Stocks come off a punishing week, ready for more volatility as the market continues to search for a floor and stock investors keep an eye on rising interest rates.
Culprits behind the selling were an ugly shakeout in funds that bet against market volatility and the building pressure of higher interest rates on stocks.
Stock futures were higher Sunday evening, but the early trading is not always indicative of where the market will open.
Treasury yields for the 10-year note and 30-year bond were slightly higher on the week, but the 2-year was lower at 2.05 percent. Rising yields pressured stocks, but when stocks sold off, investors turned to the Treasury market as a safe haven. That in turn sent rates back down, since yields move opposite price. The 10-year was at 2.85 percent Friday, below its 2.88 percent high for the week.
Despite extremely wide swings and days with 1,000-point Dow losses, stock strategists are mostly looking for the market to bottom soon and expect stocks will ultimately adjust to rising interest rates. But that process could be rocky, with many bond strategists now seeing the 10-year yield at 3 percent or above, much sooner than expected.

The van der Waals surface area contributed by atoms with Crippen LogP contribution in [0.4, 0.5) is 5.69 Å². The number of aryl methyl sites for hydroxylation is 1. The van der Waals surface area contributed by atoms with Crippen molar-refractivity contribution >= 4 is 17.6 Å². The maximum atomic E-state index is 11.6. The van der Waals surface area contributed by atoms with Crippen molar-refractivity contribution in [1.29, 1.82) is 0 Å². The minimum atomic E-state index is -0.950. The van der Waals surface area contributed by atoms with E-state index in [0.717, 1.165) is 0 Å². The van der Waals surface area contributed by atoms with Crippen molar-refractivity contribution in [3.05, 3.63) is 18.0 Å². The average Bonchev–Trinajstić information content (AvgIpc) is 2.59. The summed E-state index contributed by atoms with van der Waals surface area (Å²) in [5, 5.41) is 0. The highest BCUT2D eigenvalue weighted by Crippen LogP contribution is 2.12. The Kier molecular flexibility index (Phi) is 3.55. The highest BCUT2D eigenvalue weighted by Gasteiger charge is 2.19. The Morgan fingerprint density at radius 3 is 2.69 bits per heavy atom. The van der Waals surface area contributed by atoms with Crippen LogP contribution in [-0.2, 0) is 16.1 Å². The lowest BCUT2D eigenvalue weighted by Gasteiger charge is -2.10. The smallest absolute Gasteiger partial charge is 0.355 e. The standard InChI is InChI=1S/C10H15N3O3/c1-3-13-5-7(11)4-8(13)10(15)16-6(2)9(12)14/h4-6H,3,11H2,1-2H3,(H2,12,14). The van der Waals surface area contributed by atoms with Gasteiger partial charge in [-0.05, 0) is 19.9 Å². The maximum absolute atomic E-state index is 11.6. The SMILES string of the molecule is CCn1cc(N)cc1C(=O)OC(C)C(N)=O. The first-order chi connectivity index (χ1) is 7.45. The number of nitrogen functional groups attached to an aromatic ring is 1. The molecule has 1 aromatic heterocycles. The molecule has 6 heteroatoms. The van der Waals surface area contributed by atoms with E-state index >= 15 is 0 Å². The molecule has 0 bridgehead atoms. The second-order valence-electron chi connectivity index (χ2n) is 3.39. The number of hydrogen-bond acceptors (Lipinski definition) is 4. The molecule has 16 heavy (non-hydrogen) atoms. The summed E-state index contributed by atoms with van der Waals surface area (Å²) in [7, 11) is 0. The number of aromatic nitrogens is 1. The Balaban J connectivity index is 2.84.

Bank of America Merrill Lynch chief investment strategist Michael Hartnett, who has long been looking for a correction, said he expects that a good buying level would be at about 2,500 on the S&P 500 and 3 percent on the 10-year yield.
"My gut here is 2,500 and 3 percent on the 10-year. They are big, big levels. You expect the market to find a reason to buy at that particular moment," he said.
The markets in the week ahead will focus on their own action, particularly the tensions between stocks and bonds, but there are a few key data points that could impact trading. The CPI, consumer price index, is released Wednesday and it is an important inflation reading that investors are watching for any surprise pickup in inflation. That is released Wednesday morning, as are January retail sales.
"The next big event we know that's on the calendar is CPI, and that could impact the Fed. The next big date for the bond market after that, assuming stocks calm down, which is a shaky assumption, is the 28th, when [Fed chair Jerome] Powell testifies," said Michael Schumacher, director of rate strategy at Wells Fargo.